(c) Browse Overlapping piRNAs: users can also look into the Ping-Pong partners, repeat-associated overlapping piRNAs by defining the parameters-overlap distance, polarity and nucleotide bias.

Search piRNA in Genes:

(a) Search piRNAs in Genes by Gene symbol/Gene Description/GO Term: search for piRNAs overlapping in genes by gene symbol, gene description and GO term will retrieve the piRNAs corresponding to their localization in genes and their classification in intron, CDS, 5/UTR and 3/UTR respectively.

(b) Browse piRNAs in Genes by chromosomal coordinates: users can also retrieve detailed information of piRNAs in genes by entering chromosomal coordinates.

(c) Browse piRNAs in pseudogenes by chromosomal coordinates: users can retrieve detailed information of pseudogene-associated piRNAs and piRNA clusters by entering chromosomal coordinates.

Search piRNA in repeats:

(a) Search repetitive piRNAs in Genomic Classifications: users can search for repeats in 5/UTR piRNAs, 3/UTR piRNAs, CDS piRNAs, intronic piRNAs, intergenic piRNAs by either entering Repeat Family or Repeat Name.

(b) Browse Repeat Associated piRNAs by Chromosomal Coordinates: users can search for the repeat-associated piRNAs by defining the chromosomal coordinates and can also look for 'Ping-Pong’ piRNAs, bias for 1U and 10A for 'Ping-Pong’ piRNAs the present within that region.

Search piRNA in Cluster:

(a) Browse piRNA Clusters by chromosomal coordinates: users can search for piRNA clusters by entering chromosomal coordinates. This will retrieve information regarding cluster loci, cluster length, total piRNA within the cluster, prevalence of piRNA in plus/minus strand, %GC content in piRNA cluster and the corresponding motif. The link on the motif navigates to a page which help users to carry out further analysis of the motif obtained using MAST [43], FIMO [44] and GOMO [45].

(b) Browse Genes in piRNA Clusters: users can retrieve information of piRNA clusters overlapping with genes along with their putative promoters.

(c) Browse Repeats in piRNA Clusters: users can retrieve annotation of piRNA clusters overlapping with repeats.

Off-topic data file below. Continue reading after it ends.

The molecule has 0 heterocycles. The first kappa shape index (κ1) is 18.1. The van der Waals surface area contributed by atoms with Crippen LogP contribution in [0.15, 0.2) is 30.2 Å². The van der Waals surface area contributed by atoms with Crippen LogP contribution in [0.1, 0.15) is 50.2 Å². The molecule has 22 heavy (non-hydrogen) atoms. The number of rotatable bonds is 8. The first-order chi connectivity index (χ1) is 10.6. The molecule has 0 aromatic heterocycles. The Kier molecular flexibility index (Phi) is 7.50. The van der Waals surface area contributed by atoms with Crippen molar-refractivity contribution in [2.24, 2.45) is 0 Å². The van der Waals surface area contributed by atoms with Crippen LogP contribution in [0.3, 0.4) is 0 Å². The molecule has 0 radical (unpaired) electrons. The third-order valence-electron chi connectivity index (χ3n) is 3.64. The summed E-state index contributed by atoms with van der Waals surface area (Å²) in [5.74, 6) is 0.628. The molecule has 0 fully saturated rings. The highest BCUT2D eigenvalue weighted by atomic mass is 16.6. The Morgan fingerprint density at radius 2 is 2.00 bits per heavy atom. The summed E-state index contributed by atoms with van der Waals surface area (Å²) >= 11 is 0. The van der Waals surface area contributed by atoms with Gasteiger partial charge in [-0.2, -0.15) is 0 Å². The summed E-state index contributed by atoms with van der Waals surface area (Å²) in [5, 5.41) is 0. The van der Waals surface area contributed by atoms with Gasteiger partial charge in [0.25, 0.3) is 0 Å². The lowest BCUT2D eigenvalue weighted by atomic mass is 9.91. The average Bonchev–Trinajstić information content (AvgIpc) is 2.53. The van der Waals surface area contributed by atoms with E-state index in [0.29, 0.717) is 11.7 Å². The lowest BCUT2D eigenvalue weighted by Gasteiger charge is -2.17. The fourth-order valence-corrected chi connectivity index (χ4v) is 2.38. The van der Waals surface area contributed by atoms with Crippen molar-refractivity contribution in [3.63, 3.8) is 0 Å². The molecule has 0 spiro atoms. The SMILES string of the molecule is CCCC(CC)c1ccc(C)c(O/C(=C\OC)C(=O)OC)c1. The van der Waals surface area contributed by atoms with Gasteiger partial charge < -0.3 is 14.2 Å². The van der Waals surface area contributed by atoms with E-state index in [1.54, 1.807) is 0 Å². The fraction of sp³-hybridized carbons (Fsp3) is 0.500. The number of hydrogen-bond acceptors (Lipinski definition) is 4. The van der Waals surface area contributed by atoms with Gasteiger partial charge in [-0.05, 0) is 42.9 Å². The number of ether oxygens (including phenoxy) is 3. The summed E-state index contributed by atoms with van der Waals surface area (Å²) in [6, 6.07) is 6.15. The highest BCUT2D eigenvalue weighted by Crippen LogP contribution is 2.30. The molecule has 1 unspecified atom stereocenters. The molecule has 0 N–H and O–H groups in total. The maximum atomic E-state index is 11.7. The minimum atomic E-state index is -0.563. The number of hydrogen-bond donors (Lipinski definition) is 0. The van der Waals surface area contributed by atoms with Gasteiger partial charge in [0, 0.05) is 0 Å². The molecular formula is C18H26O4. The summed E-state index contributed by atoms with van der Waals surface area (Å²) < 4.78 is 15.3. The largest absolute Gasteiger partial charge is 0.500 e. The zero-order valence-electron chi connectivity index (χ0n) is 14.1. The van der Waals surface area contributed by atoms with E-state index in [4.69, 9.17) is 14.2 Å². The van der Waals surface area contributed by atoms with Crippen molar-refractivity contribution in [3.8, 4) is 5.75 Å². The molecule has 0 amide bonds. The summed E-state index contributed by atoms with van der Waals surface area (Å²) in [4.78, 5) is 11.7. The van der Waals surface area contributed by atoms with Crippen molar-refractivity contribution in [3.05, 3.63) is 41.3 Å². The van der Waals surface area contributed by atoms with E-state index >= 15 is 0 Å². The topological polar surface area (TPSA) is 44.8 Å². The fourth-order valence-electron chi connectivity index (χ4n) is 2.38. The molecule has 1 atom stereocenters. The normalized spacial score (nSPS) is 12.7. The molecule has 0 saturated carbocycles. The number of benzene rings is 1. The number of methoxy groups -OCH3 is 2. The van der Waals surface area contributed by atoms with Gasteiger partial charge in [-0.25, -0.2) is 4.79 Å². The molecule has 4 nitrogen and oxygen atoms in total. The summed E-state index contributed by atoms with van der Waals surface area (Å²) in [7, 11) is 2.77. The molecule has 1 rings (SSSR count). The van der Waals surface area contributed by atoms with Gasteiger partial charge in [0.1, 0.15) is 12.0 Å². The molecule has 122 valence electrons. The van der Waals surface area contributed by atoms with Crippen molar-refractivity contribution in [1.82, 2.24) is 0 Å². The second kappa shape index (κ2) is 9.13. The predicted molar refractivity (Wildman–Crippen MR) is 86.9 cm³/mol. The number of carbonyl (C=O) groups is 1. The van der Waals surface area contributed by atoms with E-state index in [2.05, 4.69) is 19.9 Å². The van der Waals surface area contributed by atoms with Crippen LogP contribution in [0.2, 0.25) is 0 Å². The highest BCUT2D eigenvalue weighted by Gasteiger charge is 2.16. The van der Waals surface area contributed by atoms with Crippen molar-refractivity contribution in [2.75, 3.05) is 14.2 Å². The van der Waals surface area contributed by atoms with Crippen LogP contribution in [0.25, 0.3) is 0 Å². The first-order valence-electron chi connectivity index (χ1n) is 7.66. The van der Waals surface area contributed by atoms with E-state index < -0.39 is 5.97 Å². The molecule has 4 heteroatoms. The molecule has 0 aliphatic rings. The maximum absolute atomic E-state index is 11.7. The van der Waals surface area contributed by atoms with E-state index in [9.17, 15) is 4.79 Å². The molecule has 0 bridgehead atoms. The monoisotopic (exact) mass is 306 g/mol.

Search stage specific piRNAs:

Browse for Stage Specific piRNAs: users can view the piRNAs associated with different developmental stages in human, mouse and rat.

Search syntenic piRNAs:

Browse for Syntenic piRNA Clusters: users can retrieve information of piRNA clusters overlapping with syntenic regions of human, mouse and rat by selecting the chromosome number for both target and query organism.

Output results for other search options as - search piRNA in Genes, repeats, Cluster, syntenic regions can be interpreted similarly as that for search in piRNAs as shown in Figure 7(b).

Tools

Homology with piRNAs

Users can search for homology between their queried fasta sequences with the piRNAs annotated by piRNAQuest. This has been implemented using wwwblast-2.2.26 [31].

Dynamic cluster

A tool for determining the piRNA clusters (implemented on the basis of the definition provided by Lau et al. [4]) has been provided, where users can set parameters such as window increment, window size, minimum piRNA density, or any region of interest within the chromosome. This tool would find the piRNA clusters, the number of piRNAs within each cluster and their count in either strand using the user defined parameters. A cluster score will also be assigned to each output piRNA cluster.

Pattern search

This tool helps the user to search a specific sequence pattern or motif within the piRNA sequences annotated in the database. It reports the piRNA IDs which contain the user defined pattern. Users can use symbolic notations like * (which would mean any nucleotide in that particular position) and [NN] (showing the presence of either nucleotides in the position) to define the motif.

Calculate AT-GC%

This tool calculates the AT% and GC% for any given sequence(s) submitted in .fasta format.

Browsing piRNAQuest

For viewing, the information related to piRNAs, a browser (piBROWSE) has been integrated. This has been implemented using JBrowse 1.9.8 [37]. This enables the user to visualize the chromosomal location with respect to piRNAs, lncRNA, premature and mature miRNAs, repetitive elements, genes, piRNA clusters, promoters and pseudogenes (as shown in Figure 8). Users can view selected tracks and navigate to any particular region of the genome. Stage specific piRNAs, Ping-Pong piRNA partners and uniquely mapped piRNAs can also be viewed.

thumbnailFigure 8. Snapshot of piBROWSE showing the annotated piRNAs and piRNA clusters. Shown on left, the tracks available for visualizing the annotations corresponding to the location of piRNA/piRNA cluster.